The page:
Mary Louise Kelly Mary Louise Kelly is national security correspondent for NPR News.
Doby Photography/NPR
Mary Louise Kelly 2010
Doby Photography/NPR

Mary Louise Kelly

National Security Correspondent

Mary Louise Kelly is national security correspondent for NPR News.

Her reporting tracks the CIA and other spy agencies, terrorism, wars, and rising nuclear powers. As part of the national security team, she has traveled extensively to investigate foreign policy and military issues. Kelly's assignments have taken her from the Khyber Pass to mosques in Hamburg, and from grimy Belfast bars to the deserts of Iraq. In addition to reporting, she serves as a guest host for NPR News programs. Her first assignment at NPR was senior editor of the award-winning afternoon newsmagazine, All Things Considered.

Kelly first launched NPR's intelligence beat in 2004. After one particularly tough trip to Baghdad — so tough she wrote an essay about it for Newsweek — she decided to try trading the spy beat for spy fiction. Her debut espionage novel, Anonymous Sources, was published by Simon and Schuster in 2013. It's a tale of journalists, spies, and Pakistan's nuclear security. Her second novel, The Bullet, followed in 2015.

During her spell away from full-time reporting, Kelly's writing appeared in the New York Times, the Washington Post, Politico, Washingtonian, The Atlantic, and other publications. She also launched and taught a course on national security and journalism at Georgetown University. And she joined The Atlantic as a contributing editor. She continues to hold that role, moderating newsmaker interviews at forums from Aspen to Abu Dhabi.

A Georgia native, Kelly's first job was pounding the streets as a local political reporter at the Atlanta Journal-Constitution. In 1996, she made the leap to broadcasting, joining the team that launched Public Radio International's The World. The following year Kelly moved to London to work as a producer for CNN and as a senior producer, host, and reporter for the BBC World Service.

Kelly graduated from Harvard University in 1993 with degrees in government and French language and literature. Two years later, she completed a master's degree in European Studies at Cambridge University in England.

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News Brief: Roy Moore Vs. Doug Jones In Alabama Special Election

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Syrian children who fled Raqqa, where the U.S.-backed Syrian Democratic Forces defeated the Islamic State group, are now living in a refugee camp. They hold pots as they line up for food. Hussein Malla/AP hide caption

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Hussein Malla/AP

News Brief: Texas Shooting Update, Trump Visits South Korea

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News Brief: Texas Church Shooting, Trump's Asia Trip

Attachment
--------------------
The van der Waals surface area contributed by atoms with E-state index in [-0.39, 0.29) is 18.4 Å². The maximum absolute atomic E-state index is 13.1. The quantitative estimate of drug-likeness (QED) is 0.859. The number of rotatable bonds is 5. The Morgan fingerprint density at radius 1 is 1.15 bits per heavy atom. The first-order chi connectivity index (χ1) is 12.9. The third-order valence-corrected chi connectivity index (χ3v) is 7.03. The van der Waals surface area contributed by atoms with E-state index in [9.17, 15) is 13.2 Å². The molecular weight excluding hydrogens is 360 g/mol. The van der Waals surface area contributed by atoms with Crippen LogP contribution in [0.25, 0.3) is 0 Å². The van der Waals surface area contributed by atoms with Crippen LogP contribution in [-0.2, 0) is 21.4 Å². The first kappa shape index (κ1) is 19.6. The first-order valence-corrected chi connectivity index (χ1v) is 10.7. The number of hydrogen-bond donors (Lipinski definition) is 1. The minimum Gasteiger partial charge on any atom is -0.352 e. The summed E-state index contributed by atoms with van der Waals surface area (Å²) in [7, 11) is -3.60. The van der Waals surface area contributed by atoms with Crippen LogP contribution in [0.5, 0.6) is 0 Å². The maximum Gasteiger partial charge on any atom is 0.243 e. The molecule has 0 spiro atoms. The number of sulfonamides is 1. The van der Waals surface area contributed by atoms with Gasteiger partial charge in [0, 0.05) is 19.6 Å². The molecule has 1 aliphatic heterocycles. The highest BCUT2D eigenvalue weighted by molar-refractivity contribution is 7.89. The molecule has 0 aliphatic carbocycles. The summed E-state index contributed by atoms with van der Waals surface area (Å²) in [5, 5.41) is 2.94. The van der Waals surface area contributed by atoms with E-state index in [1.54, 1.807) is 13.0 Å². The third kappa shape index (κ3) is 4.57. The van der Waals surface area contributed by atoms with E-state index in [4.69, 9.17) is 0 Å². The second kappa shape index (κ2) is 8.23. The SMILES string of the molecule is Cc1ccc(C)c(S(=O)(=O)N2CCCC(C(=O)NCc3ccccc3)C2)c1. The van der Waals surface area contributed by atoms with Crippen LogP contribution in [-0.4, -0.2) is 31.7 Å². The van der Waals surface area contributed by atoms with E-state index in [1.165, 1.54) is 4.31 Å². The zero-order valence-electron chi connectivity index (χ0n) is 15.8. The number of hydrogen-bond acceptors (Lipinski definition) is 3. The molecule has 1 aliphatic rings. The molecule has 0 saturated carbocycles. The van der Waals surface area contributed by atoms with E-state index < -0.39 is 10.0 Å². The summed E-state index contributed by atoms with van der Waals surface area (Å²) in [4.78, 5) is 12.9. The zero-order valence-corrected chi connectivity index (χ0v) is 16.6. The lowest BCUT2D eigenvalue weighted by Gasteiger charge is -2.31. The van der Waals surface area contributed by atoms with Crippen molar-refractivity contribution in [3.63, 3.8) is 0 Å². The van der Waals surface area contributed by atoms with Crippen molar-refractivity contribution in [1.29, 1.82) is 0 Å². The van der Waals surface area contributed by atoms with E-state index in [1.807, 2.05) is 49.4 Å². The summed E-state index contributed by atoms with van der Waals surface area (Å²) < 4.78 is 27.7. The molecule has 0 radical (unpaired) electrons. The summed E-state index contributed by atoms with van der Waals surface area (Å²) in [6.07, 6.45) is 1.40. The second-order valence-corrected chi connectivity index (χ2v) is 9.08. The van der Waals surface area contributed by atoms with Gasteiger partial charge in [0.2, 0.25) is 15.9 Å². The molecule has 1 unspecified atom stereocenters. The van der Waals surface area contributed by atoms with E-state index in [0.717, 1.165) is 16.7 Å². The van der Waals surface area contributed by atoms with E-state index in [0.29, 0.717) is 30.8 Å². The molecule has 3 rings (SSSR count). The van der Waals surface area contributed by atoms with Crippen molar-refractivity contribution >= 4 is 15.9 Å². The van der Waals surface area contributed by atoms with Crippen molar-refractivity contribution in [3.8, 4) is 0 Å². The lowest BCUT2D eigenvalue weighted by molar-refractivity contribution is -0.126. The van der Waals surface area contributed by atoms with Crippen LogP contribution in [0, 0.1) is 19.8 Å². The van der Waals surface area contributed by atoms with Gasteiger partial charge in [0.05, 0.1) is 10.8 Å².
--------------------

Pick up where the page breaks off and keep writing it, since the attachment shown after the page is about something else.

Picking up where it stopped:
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E.J. Bonilla as Lt. Shane Aguero leading the cast of soldiers at Fort Hood in Killeen, Texas. Van Redin/National Geographic hide caption

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Van Redin/National Geographic

Sadr City Attack On U.S. Troops Retold In 'The Long Road Home'

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Bootsy Collins' new album, World Wide Funk, is available Oct. 27. Michael Weintrob/Courtesy of the artist hide caption

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Michael Weintrob/Courtesy of the artist

The 'World Wide Funk' Of Bootsy Collins

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Blitt's 2008 New Yorker cover, "Fistbump: The Politics of Fear," was inspired by the rumors that circulated about the Obamas during that year's presidential campaign. The New Yorker via bado-badosblog.blogspot.com hide caption

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The New Yorker via bado-badosblog.blogspot.com

'I'm Just Trying To Make Myself Laugh': 'New Yorker' Artist Shares His Cover Stories

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How Do You Stop A Spy From Spilling Secrets?

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A billboard advertising a gun tourism business in Las Vegas hovers above the Mandalay Bay Hotel, site of a mass shooting Sunday night that killed 58 people and injured nearly 500. Monika Evstatieva/NPR hide caption

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Monika Evstatieva/NPR

Sorrow, But Little Appetite For New Laws Among Nevada Gun Enthusiasts

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Las Vegas Mourns As Tourists Continue To Visit City

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U.S. State Department Pulling Staff From Cuba

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Jennifer Kerrigan/NPR

Stephen And Owen King On The Horror Of A World Without Women In 'Sleeping Beauties'

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News Brief: 'Middle Class Miracle' Unveiled, Puerto Rico In Dire Need Of Aid

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The Purloining of Prince Oleomargarine is based on notes for a story Mark Twain told his young daughters, about magical seeds and talking animals. Erin Stead hide caption

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Erin Stead

A Modern Collaboration With Mark Twain In 'Prince Oleomargarine'

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